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Without relying upon French harmonic theory (Rameau for instance), can you explain how the emergence of “freely” (by freely, I refer to such harmonies not being the result non-harmonic tones, or through preparations.) used dissonant chords were justified via the principles of the preceding Stile Antico (e.g. Palestrina)?

PS: Schenkerian analysis should be avoided in this discussion owing to its inaccuracies.

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    And then the theorists decided to play a D7(♭9 ♯9 ♯11 ♭13) chord, and the Lord did grin – user45266 Apr 26 at 15:11
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    What exactly do you mean by the phrase "the emergence of 'freely' used dissonant chords" ? Specifically, what do you mean "freely"? Are you referring to a specific period where you envision this emergence having occurred? – John Wu Apr 27 at 2:13
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    "Schenkerian analysis should be avoided in this discussion owing to its inaccuracies." Tell us how you really feel! – Richard Apr 27 at 2:34
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    What do you mean by "freely" (scare quotes yours) used dissonant chords? There is no lack of dissonance in Palestrina, but I'm not aware that they thought of chords in the same manner as we do, so I don't think anything would have been justified in that manner. What are you asking, exactly? – Ben I. Apr 27 at 3:11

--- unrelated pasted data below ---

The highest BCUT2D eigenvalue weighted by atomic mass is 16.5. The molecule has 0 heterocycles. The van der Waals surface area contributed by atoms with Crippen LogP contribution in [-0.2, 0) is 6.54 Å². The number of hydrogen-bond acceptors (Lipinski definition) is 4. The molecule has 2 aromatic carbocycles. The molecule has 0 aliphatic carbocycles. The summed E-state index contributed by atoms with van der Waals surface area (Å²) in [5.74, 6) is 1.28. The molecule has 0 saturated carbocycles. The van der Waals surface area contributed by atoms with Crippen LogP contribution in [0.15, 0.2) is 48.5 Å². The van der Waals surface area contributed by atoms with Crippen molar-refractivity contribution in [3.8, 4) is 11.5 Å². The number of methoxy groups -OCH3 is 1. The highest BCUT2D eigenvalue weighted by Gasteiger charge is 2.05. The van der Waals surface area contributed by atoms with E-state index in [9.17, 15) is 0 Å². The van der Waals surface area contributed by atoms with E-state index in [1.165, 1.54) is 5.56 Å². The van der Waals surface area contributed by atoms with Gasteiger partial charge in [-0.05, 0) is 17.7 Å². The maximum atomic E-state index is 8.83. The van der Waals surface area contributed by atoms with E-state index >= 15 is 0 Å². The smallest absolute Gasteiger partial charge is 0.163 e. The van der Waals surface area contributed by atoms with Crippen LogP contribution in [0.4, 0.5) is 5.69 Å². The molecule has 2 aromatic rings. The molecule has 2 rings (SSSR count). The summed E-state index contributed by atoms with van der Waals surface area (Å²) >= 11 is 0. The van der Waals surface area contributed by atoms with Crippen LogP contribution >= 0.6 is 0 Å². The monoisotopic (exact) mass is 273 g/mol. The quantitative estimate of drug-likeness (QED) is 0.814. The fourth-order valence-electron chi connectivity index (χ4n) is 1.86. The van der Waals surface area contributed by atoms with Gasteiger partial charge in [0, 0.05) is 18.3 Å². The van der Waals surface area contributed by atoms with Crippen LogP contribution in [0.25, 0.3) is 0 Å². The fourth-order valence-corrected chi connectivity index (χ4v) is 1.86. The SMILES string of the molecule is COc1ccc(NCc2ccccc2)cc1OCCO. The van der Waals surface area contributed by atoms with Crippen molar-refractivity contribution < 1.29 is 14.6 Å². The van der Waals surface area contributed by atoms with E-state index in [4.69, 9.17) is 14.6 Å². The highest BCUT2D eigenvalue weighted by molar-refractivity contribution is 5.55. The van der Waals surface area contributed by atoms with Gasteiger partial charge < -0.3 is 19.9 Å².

• @Ben I. 3 — But Palestrina and other composers of strict part writing only used triads. I am asking in explicit detail how the freer use of dissonant harmonies emerged (by freer, I mean not being the result of non harmonic tones) – Laprtsenia Apr 27 at 6:45
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Without checking, I would guess that chords (or tone arrangements) generally considered dissonant arose from combinations of melodic lines. The composers (or performers) who generated the music decided that a good melodic line trumped a good harmonic sound.

One sees something similar in the common practice period. Moving bass lines (like a walking bass) often "ignore" the surrounding harmony to move melodically to a scale tone. (One can play C-G-A-B-C against a C major chord without causing too much havoc.) Similarly for melodic lines.

Dissonance isn't "bad sounding" nor "antii-harmonic"; it merely signals the "desire" (or raises the expectation from previous association) of movement. Dissonance also makes the dissonant note (or note cluster) stand out and can be use to highlight a part (instead of just playing a note louder. It adds a sort of accent that is different from (though can work well with) syncopation, loudness, change of register or instrumentation, etc.

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